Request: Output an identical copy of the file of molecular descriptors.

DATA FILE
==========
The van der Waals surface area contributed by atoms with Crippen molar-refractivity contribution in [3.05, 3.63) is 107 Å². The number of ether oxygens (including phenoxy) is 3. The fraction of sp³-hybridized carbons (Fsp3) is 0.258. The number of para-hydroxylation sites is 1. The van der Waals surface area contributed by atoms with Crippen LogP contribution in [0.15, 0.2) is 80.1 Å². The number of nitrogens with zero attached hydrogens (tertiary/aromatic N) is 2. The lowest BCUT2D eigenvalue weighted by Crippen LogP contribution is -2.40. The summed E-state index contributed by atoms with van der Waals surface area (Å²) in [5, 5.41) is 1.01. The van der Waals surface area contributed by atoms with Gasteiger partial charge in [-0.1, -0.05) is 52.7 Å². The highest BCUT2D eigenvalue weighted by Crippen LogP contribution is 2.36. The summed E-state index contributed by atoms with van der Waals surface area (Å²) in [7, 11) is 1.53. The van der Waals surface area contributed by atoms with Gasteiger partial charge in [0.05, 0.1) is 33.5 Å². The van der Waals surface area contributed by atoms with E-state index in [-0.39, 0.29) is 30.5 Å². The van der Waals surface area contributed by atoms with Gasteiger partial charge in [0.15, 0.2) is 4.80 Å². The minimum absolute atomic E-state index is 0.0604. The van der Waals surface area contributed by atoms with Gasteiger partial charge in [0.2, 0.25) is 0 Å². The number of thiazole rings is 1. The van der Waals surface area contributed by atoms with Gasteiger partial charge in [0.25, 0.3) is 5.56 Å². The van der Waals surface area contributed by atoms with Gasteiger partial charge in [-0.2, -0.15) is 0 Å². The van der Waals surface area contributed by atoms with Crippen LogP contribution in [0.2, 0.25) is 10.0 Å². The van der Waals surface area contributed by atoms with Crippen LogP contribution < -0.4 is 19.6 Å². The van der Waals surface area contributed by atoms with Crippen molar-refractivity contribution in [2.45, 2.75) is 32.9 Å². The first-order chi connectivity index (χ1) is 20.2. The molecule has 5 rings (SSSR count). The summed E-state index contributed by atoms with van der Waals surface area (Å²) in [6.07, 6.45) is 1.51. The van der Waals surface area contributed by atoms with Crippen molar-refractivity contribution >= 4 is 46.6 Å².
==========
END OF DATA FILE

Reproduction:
The van der Waals surface area contributed by atoms with Crippen molar-refractivity contribution in [3.05, 3.63) is 107 Å². The number of ether oxygens (including phenoxy) is 3. The fraction of sp³-hybridized carbons (Fsp3) is 0.258. The number of para-hydroxylation sites is 1. The van der Waals surface area contributed by atoms with Crippen LogP contribution in [0.15, 0.2) is 80.1 Å². The number of nitrogens with zero attached hydrogens (tertiary/aromatic N) is 2. The lowest BCUT2D eigenvalue weighted by Crippen LogP contribution is -2.40. The summed E-state index contributed by atoms with van der Waals surface area (Å²) in [5, 5.41) is 1.01. The van der Waals surface area contributed by atoms with Gasteiger partial charge in [-0.1, -0.05) is 52.7 Å². The highest BCUT2D eigenvalue weighted by Crippen LogP contribution is 2.36. The summed E-state index contributed by atoms with van der Waals surface area (Å²) in [7, 11) is 1.53. The van der Waals surface area contributed by atoms with Gasteiger partial charge in [0.05, 0.1) is 33.5 Å². The van der Waals surface area contributed by atoms with E-state index in [-0.39, 0.29) is 30.5 Å². The van der Waals surface area contributed by atoms with Gasteiger partial charge in [0.15, 0.2) is 4.80 Å². The minimum absolute atomic E-state index is 0.0604. The van der Waals surface area contributed by atoms with Gasteiger partial charge in [0.2, 0.25) is 0 Å². The number of thiazole rings is 1. The van der Waals surface area contributed by atoms with Gasteiger partial charge in [0.25, 0.3) is 5.56 Å². The van der Waals surface area contributed by atoms with Gasteiger partial charge in [-0.2, -0.15) is 0 Å². The van der Waals surface area contributed by atoms with Crippen LogP contribution in [0.2, 0.25) is 10.0 Å². The van der Waals surface area contributed by atoms with Crippen LogP contribution < -0.4 is 19.6 Å². The van der Waals surface area contributed by atoms with Crippen molar-refractivity contribution in [2.45, 2.75) is 32.9 Å². The first-order chi connectivity index (χ1) is 20.2. The molecule has 5 rings (SSSR count). The summed E-state index contributed by atoms with van der Waals surface area (Å²) in [6.07, 6.45) is 1.51. The van der Waals surface area contributed by atoms with Crippen molar-refractivity contribution >= 4 is 46.6 Å².